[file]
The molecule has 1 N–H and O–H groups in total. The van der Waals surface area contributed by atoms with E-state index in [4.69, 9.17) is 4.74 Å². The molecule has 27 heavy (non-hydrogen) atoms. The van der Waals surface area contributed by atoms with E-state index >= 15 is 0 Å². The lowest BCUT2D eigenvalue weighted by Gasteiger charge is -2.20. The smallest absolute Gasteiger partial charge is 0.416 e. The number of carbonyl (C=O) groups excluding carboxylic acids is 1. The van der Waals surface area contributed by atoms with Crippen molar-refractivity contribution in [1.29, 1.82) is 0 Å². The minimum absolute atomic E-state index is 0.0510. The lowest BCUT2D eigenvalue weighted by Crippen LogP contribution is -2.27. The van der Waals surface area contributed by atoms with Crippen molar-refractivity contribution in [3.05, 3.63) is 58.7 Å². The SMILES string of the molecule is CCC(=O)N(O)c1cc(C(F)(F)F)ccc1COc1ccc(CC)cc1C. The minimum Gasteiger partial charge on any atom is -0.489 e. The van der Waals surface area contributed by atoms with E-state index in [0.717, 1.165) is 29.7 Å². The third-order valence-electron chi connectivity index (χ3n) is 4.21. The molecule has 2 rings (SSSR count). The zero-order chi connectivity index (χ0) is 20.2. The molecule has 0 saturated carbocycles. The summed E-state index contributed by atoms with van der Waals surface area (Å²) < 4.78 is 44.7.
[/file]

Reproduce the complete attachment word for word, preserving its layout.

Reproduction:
The molecule has 1 N–H and O–H groups in total. The van der Waals surface area contributed by atoms with E-state index in [4.69, 9.17) is 4.74 Å². The molecule has 27 heavy (non-hydrogen) atoms. The van der Waals surface area contributed by atoms with E-state index >= 15 is 0 Å². The lowest BCUT2D eigenvalue weighted by Gasteiger charge is -2.20. The smallest absolute Gasteiger partial charge is 0.416 e. The number of carbonyl (C=O) groups excluding carboxylic acids is 1. The van der Waals surface area contributed by atoms with Crippen molar-refractivity contribution in [1.29, 1.82) is 0 Å². The minimum absolute atomic E-state index is 0.0510. The lowest BCUT2D eigenvalue weighted by Crippen LogP contribution is -2.27. The van der Waals surface area contributed by atoms with Crippen molar-refractivity contribution in [3.05, 3.63) is 58.7 Å². The SMILES string of the molecule is CCC(=O)N(O)c1cc(C(F)(F)F)ccc1COc1ccc(CC)cc1C. The minimum Gasteiger partial charge on any atom is -0.489 e. The van der Waals surface area contributed by atoms with E-state index in [0.717, 1.165) is 29.7 Å². The third-order valence-electron chi connectivity index (χ3n) is 4.21. The molecule has 2 rings (SSSR count). The zero-order chi connectivity index (χ0) is 20.2. The molecule has 0 saturated carbocycles. The summed E-state index contributed by atoms with van der Waals surface area (Å²) < 4.78 is 44.7.